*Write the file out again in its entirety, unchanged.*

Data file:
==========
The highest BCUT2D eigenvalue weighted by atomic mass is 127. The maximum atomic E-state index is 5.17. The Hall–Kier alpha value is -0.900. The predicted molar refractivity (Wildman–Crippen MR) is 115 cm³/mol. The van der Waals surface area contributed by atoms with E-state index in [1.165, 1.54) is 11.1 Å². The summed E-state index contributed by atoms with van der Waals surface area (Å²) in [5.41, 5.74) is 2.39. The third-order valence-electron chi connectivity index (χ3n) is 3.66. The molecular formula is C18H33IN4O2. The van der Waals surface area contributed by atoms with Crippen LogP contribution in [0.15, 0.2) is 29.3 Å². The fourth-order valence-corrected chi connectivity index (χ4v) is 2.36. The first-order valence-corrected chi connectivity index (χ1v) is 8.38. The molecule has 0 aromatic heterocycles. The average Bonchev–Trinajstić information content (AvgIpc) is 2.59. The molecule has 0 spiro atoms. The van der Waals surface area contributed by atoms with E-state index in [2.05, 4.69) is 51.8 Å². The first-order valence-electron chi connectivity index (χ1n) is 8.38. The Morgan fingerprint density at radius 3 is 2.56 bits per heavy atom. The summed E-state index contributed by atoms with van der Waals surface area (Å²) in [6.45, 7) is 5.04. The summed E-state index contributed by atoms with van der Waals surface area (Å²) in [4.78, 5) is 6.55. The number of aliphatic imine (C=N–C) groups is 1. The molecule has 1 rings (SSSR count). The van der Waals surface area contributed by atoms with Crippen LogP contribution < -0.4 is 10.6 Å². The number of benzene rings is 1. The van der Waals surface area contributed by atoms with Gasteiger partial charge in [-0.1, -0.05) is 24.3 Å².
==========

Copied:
The highest BCUT2D eigenvalue weighted by atomic mass is 127. The maximum atomic E-state index is 5.17. The Hall–Kier alpha value is -0.900. The predicted molar refractivity (Wildman–Crippen MR) is 115 cm³/mol. The van der Waals surface area contributed by atoms with E-state index in [1.165, 1.54) is 11.1 Å². The summed E-state index contributed by atoms with van der Waals surface area (Å²) in [5.41, 5.74) is 2.39. The third-order valence-electron chi connectivity index (χ3n) is 3.66. The molecular formula is C18H33IN4O2. The van der Waals surface area contributed by atoms with Crippen LogP contribution in [0.15, 0.2) is 29.3 Å². The fourth-order valence-corrected chi connectivity index (χ4v) is 2.36. The first-order valence-corrected chi connectivity index (χ1v) is 8.38. The molecule has 0 aromatic heterocycles. The average Bonchev–Trinajstić information content (AvgIpc) is 2.59. The molecule has 0 spiro atoms. The van der Waals surface area contributed by atoms with E-state index in [2.05, 4.69) is 51.8 Å². The first-order valence-electron chi connectivity index (χ1n) is 8.38. The Morgan fingerprint density at radius 3 is 2.56 bits per heavy atom. The summed E-state index contributed by atoms with van der Waals surface area (Å²) in [6.45, 7) is 5.04. The summed E-state index contributed by atoms with van der Waals surface area (Å²) in [4.78, 5) is 6.55. The number of aliphatic imine (C=N–C) groups is 1. The molecule has 1 rings (SSSR count). The van der Waals surface area contributed by atoms with Crippen LogP contribution < -0.4 is 10.6 Å². The number of benzene rings is 1. The van der Waals surface area contributed by atoms with Gasteiger partial charge in [-0.1, -0.05) is 24.3 Å².